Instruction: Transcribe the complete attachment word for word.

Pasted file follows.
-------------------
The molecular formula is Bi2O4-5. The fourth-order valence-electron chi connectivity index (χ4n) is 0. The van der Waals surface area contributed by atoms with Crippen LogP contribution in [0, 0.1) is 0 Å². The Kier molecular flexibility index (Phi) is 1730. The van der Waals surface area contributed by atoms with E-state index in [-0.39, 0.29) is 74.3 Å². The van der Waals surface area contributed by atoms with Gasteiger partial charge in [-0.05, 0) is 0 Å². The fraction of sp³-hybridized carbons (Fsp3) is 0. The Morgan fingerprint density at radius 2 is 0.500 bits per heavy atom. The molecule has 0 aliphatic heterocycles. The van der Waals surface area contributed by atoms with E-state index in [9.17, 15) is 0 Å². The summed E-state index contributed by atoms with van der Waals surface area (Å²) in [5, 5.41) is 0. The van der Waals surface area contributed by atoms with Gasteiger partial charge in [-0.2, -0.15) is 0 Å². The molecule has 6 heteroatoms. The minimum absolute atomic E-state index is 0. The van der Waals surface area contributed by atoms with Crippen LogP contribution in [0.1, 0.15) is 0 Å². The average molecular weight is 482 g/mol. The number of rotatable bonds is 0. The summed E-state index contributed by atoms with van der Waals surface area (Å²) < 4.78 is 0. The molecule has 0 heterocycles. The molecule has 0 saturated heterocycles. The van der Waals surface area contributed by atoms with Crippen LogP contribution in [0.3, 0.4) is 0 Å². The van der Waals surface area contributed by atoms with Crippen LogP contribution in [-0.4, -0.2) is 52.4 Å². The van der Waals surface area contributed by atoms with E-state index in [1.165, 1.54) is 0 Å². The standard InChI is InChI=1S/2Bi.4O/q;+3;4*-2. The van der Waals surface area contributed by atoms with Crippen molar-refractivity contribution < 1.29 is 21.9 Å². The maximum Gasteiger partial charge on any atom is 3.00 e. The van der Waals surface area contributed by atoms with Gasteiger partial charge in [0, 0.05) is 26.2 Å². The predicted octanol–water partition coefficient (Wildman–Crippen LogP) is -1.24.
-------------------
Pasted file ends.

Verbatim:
The molecular formula is Bi2O4-5. The fourth-order valence-electron chi connectivity index (χ4n) is 0. The van der Waals surface area contributed by atoms with Crippen LogP contribution in [0, 0.1) is 0 Å². The Kier molecular flexibility index (Phi) is 1730. The van der Waals surface area contributed by atoms with E-state index in [-0.39, 0.29) is 74.3 Å². The van der Waals surface area contributed by atoms with Gasteiger partial charge in [-0.05, 0) is 0 Å². The fraction of sp³-hybridized carbons (Fsp3) is 0. The Morgan fingerprint density at radius 2 is 0.500 bits per heavy atom. The molecule has 0 aliphatic heterocycles. The van der Waals surface area contributed by atoms with E-state index in [9.17, 15) is 0 Å². The summed E-state index contributed by atoms with van der Waals surface area (Å²) in [5, 5.41) is 0. The van der Waals surface area contributed by atoms with Gasteiger partial charge in [-0.2, -0.15) is 0 Å². The molecule has 6 heteroatoms. The minimum absolute atomic E-state index is 0. The van der Waals surface area contributed by atoms with Crippen LogP contribution in [0.1, 0.15) is 0 Å². The average molecular weight is 482 g/mol. The number of rotatable bonds is 0. The summed E-state index contributed by atoms with van der Waals surface area (Å²) < 4.78 is 0. The molecule has 0 heterocycles. The molecule has 0 saturated heterocycles. The van der Waals surface area contributed by atoms with Crippen LogP contribution in [0.3, 0.4) is 0 Å². The van der Waals surface area contributed by atoms with Crippen LogP contribution in [-0.4, -0.2) is 52.4 Å². The van der Waals surface area contributed by atoms with E-state index in [1.165, 1.54) is 0 Å². The standard InChI is InChI=1S/2Bi.4O/q;+3;4*-2. The van der Waals surface area contributed by atoms with Crippen molar-refractivity contribution < 1.29 is 21.9 Å². The maximum Gasteiger partial charge on any atom is 3.00 e. The van der Waals surface area contributed by atoms with Gasteiger partial charge in [0, 0.05) is 26.2 Å². The predicted octanol–water partition coefficient (Wildman–Crippen LogP) is -1.24.